Africa shifts to Lightning and stable coins.

As Bitcoin transaction fees skyrocket, Africa shifts to Lightning and stable coins.

Many people in Africa have difficulty dealing with the rising Bitcoin costs, while those who currently use stablecoins and lightning transactions are unaffected.

Since transaction costs for Bitcoin (BTC) have increased to their highest level in nearly two years, African users are increasingly turning to the Lightning Network and stablecoins.

The Lightning network was constructed on top of the original Bitcoin network to facilitate faster transaction processing.

Many people on the continent have been utilizing these tools, so they weren’t very concerned about the fee spikes. However, others have noted that even Lightning network wallets have experienced instability.

Prefer moving their transactions through stablecoins like USDT, while folk with low volume transactions now prefer lightning network transactions over the base layer transactions,

according to Heritage Falodun, founder of Africa-focused OTCP Digioats, due to the higher fees.

Ordinals, a Bitcoin protocol that enables the production of non-fungible tokens and BRC-20 tokens (associated with certain meme coins) on the Bitcoin network, are likely to blame for at least some of the substantial rise in transaction costs.

Lorraine Marcel, the Kenyan creator of Bitcoin DADA, an initiative to educate women in Africa on crypto, claimed that daily users of Bitcoin for transactions like cross-border payments and remittances have been substantially impacted. She also said that

Most educators prefer onboarding newbies onto the unchain network as it offers self-custody,

while the Lightning network is unfamiliar to most Africans.

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Mary Imasuen of Lagos, Nigeria, who hosts the Bitcoin Gamer Chat Podcast, said that although the total sums of transaction fees may appear tiny to people in the West, for individuals in African nations with poor economies, it is a substantial hardship.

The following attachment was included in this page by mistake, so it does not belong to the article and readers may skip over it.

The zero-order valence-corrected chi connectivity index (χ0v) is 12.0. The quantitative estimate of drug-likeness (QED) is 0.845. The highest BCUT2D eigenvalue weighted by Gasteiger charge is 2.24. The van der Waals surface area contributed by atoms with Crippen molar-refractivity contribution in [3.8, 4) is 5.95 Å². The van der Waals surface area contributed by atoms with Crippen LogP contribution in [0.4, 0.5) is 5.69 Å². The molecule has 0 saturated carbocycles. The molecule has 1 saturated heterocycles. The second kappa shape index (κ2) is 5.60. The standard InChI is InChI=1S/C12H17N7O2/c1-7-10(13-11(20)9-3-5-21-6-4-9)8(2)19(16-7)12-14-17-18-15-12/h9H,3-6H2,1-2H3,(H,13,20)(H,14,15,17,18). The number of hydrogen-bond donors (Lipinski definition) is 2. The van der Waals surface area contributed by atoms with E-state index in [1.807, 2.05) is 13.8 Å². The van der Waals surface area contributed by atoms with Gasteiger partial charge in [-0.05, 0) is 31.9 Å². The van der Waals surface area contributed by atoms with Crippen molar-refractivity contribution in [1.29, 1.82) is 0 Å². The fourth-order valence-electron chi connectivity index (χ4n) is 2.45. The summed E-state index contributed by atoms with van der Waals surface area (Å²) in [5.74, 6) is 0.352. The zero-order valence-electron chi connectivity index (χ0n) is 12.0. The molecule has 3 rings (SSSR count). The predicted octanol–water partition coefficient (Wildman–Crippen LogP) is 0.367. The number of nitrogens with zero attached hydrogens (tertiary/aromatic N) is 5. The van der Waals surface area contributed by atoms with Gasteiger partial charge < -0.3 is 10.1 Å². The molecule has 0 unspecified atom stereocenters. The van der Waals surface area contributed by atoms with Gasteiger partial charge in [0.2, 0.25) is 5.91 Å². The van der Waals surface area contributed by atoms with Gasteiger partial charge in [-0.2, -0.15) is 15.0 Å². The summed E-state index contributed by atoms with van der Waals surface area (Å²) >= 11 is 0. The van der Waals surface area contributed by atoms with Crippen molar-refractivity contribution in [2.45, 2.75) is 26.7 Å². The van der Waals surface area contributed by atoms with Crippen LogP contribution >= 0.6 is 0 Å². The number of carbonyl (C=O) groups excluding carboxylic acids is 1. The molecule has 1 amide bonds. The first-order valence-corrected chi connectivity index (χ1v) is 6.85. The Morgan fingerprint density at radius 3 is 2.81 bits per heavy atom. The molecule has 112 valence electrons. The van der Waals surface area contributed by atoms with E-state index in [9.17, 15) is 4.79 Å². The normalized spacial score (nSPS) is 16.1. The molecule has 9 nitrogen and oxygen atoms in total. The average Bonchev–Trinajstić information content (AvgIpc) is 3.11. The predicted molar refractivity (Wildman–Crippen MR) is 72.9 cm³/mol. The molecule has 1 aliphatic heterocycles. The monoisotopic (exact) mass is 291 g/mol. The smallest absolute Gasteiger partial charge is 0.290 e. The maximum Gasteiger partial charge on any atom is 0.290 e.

Commercial people are also impacted. In an interview with CoinDesk, Kgothatso of the Machankura wallet lamented

most exchanges that operate in Africa don’t yet have lightning


a lot of traders are still waiting for transactions from three days ago to confirm.

At the same time,

some trades are too expensive to settle.

Node operators in Lightning are also experiencing issues. Imasuen said,

The Bitcoin fees have made opening a channel to the node more expensive than it was before.

From the perspective of those in Africa, where our currency is constantly devaluing, that cost is not small,

she said.

This may cause the network to become less decentralized over time. According to Nikolai Tjongarero (co-founder of EasySats and BTC Mining Namibia): “Fewer “ordinary people” would be able to “operate functional nodes without employing a highly paid LSP [lighting service provider],” which might lead to more centralization on Layer 2.

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